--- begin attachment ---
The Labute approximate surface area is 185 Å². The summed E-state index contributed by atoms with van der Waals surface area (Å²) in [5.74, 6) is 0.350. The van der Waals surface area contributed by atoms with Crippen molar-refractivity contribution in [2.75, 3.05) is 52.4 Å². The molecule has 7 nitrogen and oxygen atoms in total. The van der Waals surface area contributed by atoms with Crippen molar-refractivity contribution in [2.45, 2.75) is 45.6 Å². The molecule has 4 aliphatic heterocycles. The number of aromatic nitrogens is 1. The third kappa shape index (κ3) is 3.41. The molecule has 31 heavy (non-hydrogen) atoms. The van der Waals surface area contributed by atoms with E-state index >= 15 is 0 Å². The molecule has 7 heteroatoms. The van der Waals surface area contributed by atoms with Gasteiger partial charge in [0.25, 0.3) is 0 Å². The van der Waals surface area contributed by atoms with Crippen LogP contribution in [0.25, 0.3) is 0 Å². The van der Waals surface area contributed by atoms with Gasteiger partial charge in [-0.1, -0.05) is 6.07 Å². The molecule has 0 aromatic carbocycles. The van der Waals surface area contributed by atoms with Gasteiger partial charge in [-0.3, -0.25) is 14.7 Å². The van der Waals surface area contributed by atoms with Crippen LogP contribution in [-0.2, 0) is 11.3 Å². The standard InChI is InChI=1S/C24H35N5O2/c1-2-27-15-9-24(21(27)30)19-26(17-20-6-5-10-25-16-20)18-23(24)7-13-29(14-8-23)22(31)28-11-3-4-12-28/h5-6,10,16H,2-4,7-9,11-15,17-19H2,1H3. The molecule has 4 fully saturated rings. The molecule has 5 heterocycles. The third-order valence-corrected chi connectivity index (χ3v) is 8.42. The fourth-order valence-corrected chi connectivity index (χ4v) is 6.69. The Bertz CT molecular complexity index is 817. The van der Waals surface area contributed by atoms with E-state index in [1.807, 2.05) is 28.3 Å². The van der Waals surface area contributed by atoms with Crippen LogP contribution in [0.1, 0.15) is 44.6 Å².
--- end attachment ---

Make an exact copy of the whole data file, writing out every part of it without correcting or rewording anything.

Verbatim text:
The Labute approximate surface area is 185 Å². The summed E-state index contributed by atoms with van der Waals surface area (Å²) in [5.74, 6) is 0.350. The van der Waals surface area contributed by atoms with Crippen molar-refractivity contribution in [2.75, 3.05) is 52.4 Å². The molecule has 7 nitrogen and oxygen atoms in total. The van der Waals surface area contributed by atoms with Crippen molar-refractivity contribution in [2.45, 2.75) is 45.6 Å². The molecule has 4 aliphatic heterocycles. The number of aromatic nitrogens is 1. The third kappa shape index (κ3) is 3.41. The molecule has 31 heavy (non-hydrogen) atoms. The van der Waals surface area contributed by atoms with E-state index >= 15 is 0 Å². The molecule has 7 heteroatoms. The van der Waals surface area contributed by atoms with Gasteiger partial charge in [0.25, 0.3) is 0 Å². The van der Waals surface area contributed by atoms with Crippen LogP contribution in [0.25, 0.3) is 0 Å². The van der Waals surface area contributed by atoms with Gasteiger partial charge in [-0.1, -0.05) is 6.07 Å². The molecule has 0 aromatic carbocycles. The van der Waals surface area contributed by atoms with Gasteiger partial charge in [-0.3, -0.25) is 14.7 Å². The van der Waals surface area contributed by atoms with Crippen LogP contribution in [-0.2, 0) is 11.3 Å². The standard InChI is InChI=1S/C24H35N5O2/c1-2-27-15-9-24(21(27)30)19-26(17-20-6-5-10-25-16-20)18-23(24)7-13-29(14-8-23)22(31)28-11-3-4-12-28/h5-6,10,16H,2-4,7-9,11-15,17-19H2,1H3. The molecule has 4 fully saturated rings. The molecule has 5 heterocycles. The third-order valence-corrected chi connectivity index (χ3v) is 8.42. The fourth-order valence-corrected chi connectivity index (χ4v) is 6.69. The Bertz CT molecular complexity index is 817. The van der Waals surface area contributed by atoms with E-state index in [1.807, 2.05) is 28.3 Å². The van der Waals surface area contributed by atoms with Crippen LogP contribution in [0.1, 0.15) is 44.6 Å².